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  • Shelley Yates

The Cost of Market Timing

Building and protecting what you’ve earned is critical to achieving your goals, but it is impossible to time the market perfectly. Incorrectly timing the market can come with a high cost: when the market unexpectedly performs well, an investor may miss some of the best-performing trading days. If you attempt to time the market, short-term market fluctuations may prevent you from achieving your long-term goals.


Why? Put simply, it’s hard to stay disciplined in your investment approach when the market is volatile. We have an innate tendency to want to buy when markets are good and sell when markets are bad. This actually minimizes return potential, as investments would be bought when they’re most expensive and sold when they’re worth less. In other words, trying to time the market may ultimately cost you more than staying invested.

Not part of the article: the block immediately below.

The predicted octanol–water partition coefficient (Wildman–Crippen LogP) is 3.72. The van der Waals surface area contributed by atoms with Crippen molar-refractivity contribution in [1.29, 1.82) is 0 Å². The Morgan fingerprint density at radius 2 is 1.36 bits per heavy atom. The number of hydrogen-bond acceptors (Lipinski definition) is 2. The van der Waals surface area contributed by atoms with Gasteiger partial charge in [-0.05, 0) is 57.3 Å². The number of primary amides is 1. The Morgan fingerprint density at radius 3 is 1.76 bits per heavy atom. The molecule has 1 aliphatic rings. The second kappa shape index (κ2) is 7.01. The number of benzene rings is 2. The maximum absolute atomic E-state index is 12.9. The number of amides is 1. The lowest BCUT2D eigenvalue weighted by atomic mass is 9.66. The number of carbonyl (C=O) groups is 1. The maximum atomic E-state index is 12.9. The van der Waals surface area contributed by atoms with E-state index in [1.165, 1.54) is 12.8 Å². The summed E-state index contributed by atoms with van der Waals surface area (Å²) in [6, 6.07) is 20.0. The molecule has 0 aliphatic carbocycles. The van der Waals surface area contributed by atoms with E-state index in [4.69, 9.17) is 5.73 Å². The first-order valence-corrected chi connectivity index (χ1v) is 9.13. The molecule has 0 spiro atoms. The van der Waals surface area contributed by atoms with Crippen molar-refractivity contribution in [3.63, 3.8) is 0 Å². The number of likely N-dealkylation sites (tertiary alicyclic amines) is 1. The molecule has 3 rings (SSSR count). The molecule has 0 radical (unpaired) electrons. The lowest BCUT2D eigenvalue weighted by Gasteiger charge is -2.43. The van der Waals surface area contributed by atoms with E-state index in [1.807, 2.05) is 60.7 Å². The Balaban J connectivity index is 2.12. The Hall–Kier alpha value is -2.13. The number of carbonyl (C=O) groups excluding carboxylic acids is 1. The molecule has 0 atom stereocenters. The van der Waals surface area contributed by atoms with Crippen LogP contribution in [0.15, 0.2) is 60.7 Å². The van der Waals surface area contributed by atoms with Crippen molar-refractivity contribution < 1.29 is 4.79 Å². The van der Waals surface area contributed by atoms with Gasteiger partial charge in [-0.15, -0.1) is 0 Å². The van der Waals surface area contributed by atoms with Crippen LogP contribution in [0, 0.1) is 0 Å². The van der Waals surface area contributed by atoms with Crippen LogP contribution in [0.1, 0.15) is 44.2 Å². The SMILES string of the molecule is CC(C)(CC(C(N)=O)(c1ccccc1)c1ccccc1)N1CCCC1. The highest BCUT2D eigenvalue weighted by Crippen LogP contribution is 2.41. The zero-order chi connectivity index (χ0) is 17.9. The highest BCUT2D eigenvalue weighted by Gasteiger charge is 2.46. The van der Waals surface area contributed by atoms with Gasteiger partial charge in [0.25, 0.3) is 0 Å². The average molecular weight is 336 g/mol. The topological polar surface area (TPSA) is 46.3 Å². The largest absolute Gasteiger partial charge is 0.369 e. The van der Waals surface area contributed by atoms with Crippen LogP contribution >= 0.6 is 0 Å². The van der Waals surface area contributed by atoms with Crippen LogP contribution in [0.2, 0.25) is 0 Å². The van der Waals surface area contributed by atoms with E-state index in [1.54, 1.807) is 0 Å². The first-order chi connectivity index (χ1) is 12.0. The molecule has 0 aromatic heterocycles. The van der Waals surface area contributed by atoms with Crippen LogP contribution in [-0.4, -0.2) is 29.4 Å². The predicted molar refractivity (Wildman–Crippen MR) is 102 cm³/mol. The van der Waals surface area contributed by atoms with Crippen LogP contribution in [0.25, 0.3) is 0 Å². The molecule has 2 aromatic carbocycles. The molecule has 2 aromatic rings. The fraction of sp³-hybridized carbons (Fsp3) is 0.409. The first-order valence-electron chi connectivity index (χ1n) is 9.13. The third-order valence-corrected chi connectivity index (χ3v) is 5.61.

That’s where your financial advisor comes in. Many fundamental concepts of long-term investing rely on buying an underperforming asset and selling an asset that’s performing well. In fact, when markets underperform, you can acquire more of an asset for a lower price, which better positions you for when the market goes back up. Trying to time the market means you’d miss out on opportunities like this.


Remember: it’s not about timing the market; it’s about time in the market. Your investment decisions should be based on your unique needs and goals, not your ability to time the market. Contact your financial advisor for help in determining which investments may be right for you.

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